“We need to enable and create safe, dense, walkable, and diverse communities where one can live, work and relax without the requirement of having a car,” he said.
Changes he would like to see in the county include eliminating parking minimums; legalizing six-unit homes on all single-family properties; legalizing dense, walkable communities; affordable housing; more money for schools; at least a $15-hourly wage for school and county employees; and the removal of racial barriers.
He said he supports the Rails Coalition’s demands to defund police and seek repreparations for the Black community of Winston-Salem/Forsyth County.
Gloria D. Whisenhunt
Whisenhunt said her top priorities are to be an active, energetic commissioner and a voice for the taxpayers.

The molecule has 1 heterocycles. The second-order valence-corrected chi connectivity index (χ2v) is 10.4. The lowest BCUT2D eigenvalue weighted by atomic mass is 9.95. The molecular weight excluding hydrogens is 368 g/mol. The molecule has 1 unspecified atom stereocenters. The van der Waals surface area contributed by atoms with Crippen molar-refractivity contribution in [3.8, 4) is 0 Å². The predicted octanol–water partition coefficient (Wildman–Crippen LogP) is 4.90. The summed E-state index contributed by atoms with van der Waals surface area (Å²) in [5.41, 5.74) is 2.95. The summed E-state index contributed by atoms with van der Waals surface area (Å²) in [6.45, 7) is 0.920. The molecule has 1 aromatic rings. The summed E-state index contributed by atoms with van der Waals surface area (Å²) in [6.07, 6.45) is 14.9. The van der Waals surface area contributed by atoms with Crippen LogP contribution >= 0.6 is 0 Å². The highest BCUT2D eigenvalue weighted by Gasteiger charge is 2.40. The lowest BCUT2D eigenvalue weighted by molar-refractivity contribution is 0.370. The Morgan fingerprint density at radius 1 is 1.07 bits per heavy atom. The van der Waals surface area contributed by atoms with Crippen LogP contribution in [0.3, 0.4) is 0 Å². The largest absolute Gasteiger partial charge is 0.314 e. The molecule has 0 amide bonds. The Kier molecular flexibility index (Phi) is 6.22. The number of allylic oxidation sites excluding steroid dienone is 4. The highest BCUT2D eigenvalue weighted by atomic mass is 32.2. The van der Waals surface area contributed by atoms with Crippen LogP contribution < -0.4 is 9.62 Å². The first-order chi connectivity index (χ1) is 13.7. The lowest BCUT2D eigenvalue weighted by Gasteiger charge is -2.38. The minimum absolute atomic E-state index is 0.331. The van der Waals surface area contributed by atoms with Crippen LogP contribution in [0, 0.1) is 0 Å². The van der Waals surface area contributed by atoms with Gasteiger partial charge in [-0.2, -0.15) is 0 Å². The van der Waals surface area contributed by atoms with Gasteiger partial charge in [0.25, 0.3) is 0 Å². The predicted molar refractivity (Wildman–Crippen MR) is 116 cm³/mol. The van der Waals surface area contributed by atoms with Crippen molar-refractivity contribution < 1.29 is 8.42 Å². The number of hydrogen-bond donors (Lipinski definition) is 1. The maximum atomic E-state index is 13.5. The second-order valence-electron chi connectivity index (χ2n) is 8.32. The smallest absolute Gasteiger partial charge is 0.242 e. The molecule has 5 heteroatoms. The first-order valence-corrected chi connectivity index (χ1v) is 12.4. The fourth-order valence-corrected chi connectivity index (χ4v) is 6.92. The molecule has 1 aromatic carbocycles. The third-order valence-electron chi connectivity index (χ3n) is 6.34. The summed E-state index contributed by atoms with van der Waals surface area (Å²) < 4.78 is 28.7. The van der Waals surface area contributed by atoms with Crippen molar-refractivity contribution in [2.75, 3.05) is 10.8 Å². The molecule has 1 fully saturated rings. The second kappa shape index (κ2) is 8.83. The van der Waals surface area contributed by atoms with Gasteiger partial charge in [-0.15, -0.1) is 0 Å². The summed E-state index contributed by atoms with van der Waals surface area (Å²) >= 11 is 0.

She said the most important thing to Forsyth’s economic development is to have the lowest taxes possible and good services.
Whisenhunt said the Forsyth County Board of Commissioners is still dealing with COVID-19 and its effects on the county but believes it prepared well for the pandemic and has spent COVID money from the federal government in a responsible manner.
She said the commissioners are still doing the work of the people of Forsyth County, including the start of a new courthouse and a new library.
She is proud that the board formed a Reopen Forsyth ad hoc committee, which she said she proposed, in the spring. She is also proud that she was instrumental in bringing Stepping Up to the county. The program focuses on reducing recidivism among women and men with substance abuse problems or mental illness in the county jail.
In March, when voters approved the quarter-cent sales tax, the commissioners kept their promise to reduce property tax by a penny, she said.
“Nobody had any idea how COVID would affect our sales tax, but, actually, the sales tax has been much better than anybody anticipated,” she said.